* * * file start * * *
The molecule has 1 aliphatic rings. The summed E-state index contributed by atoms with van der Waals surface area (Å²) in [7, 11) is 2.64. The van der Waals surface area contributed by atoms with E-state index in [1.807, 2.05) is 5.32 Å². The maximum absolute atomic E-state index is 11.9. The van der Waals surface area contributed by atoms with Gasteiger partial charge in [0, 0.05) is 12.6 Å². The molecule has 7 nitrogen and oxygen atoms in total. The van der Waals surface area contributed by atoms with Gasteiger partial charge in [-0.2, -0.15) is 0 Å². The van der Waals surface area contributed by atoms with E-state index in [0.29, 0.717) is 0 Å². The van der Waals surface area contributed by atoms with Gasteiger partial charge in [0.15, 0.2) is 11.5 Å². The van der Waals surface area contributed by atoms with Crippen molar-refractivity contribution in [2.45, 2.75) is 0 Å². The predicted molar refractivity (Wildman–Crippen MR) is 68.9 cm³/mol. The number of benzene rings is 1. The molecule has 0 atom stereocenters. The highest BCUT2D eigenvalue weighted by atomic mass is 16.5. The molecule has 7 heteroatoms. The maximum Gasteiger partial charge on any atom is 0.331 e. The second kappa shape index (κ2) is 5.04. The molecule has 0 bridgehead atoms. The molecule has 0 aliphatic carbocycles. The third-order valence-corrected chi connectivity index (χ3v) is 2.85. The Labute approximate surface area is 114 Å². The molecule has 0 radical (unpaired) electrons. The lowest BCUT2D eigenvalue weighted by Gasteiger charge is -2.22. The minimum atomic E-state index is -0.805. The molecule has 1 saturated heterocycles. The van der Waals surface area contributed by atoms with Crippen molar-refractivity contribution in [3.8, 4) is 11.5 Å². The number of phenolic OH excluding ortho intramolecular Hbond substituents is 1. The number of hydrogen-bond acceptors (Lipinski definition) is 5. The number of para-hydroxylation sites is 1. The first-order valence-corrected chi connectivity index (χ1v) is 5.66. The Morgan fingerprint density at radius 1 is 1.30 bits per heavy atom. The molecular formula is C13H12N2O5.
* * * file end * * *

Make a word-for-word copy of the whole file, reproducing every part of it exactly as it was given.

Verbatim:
The molecule has 1 aliphatic rings. The summed E-state index contributed by atoms with van der Waals surface area (Å²) in [7, 11) is 2.64. The van der Waals surface area contributed by atoms with E-state index in [1.807, 2.05) is 5.32 Å². The maximum absolute atomic E-state index is 11.9. The van der Waals surface area contributed by atoms with Gasteiger partial charge in [0, 0.05) is 12.6 Å². The molecule has 7 nitrogen and oxygen atoms in total. The van der Waals surface area contributed by atoms with Gasteiger partial charge in [-0.2, -0.15) is 0 Å². The van der Waals surface area contributed by atoms with E-state index in [0.29, 0.717) is 0 Å². The van der Waals surface area contributed by atoms with Gasteiger partial charge in [0.15, 0.2) is 11.5 Å². The van der Waals surface area contributed by atoms with Crippen molar-refractivity contribution in [2.45, 2.75) is 0 Å². The predicted molar refractivity (Wildman–Crippen MR) is 68.9 cm³/mol. The number of benzene rings is 1. The molecule has 0 atom stereocenters. The highest BCUT2D eigenvalue weighted by atomic mass is 16.5. The molecule has 7 heteroatoms. The maximum Gasteiger partial charge on any atom is 0.331 e. The second kappa shape index (κ2) is 5.04. The molecule has 0 bridgehead atoms. The molecule has 0 aliphatic carbocycles. The third-order valence-corrected chi connectivity index (χ3v) is 2.85. The Labute approximate surface area is 114 Å². The molecule has 0 radical (unpaired) electrons. The lowest BCUT2D eigenvalue weighted by Gasteiger charge is -2.22. The minimum atomic E-state index is -0.805. The molecule has 1 saturated heterocycles. The van der Waals surface area contributed by atoms with Crippen molar-refractivity contribution in [3.8, 4) is 11.5 Å². The number of phenolic OH excluding ortho intramolecular Hbond substituents is 1. The number of hydrogen-bond acceptors (Lipinski definition) is 5. The number of para-hydroxylation sites is 1. The first-order valence-corrected chi connectivity index (χ1v) is 5.66. The Morgan fingerprint density at radius 1 is 1.30 bits per heavy atom. The molecular formula is C13H12N2O5.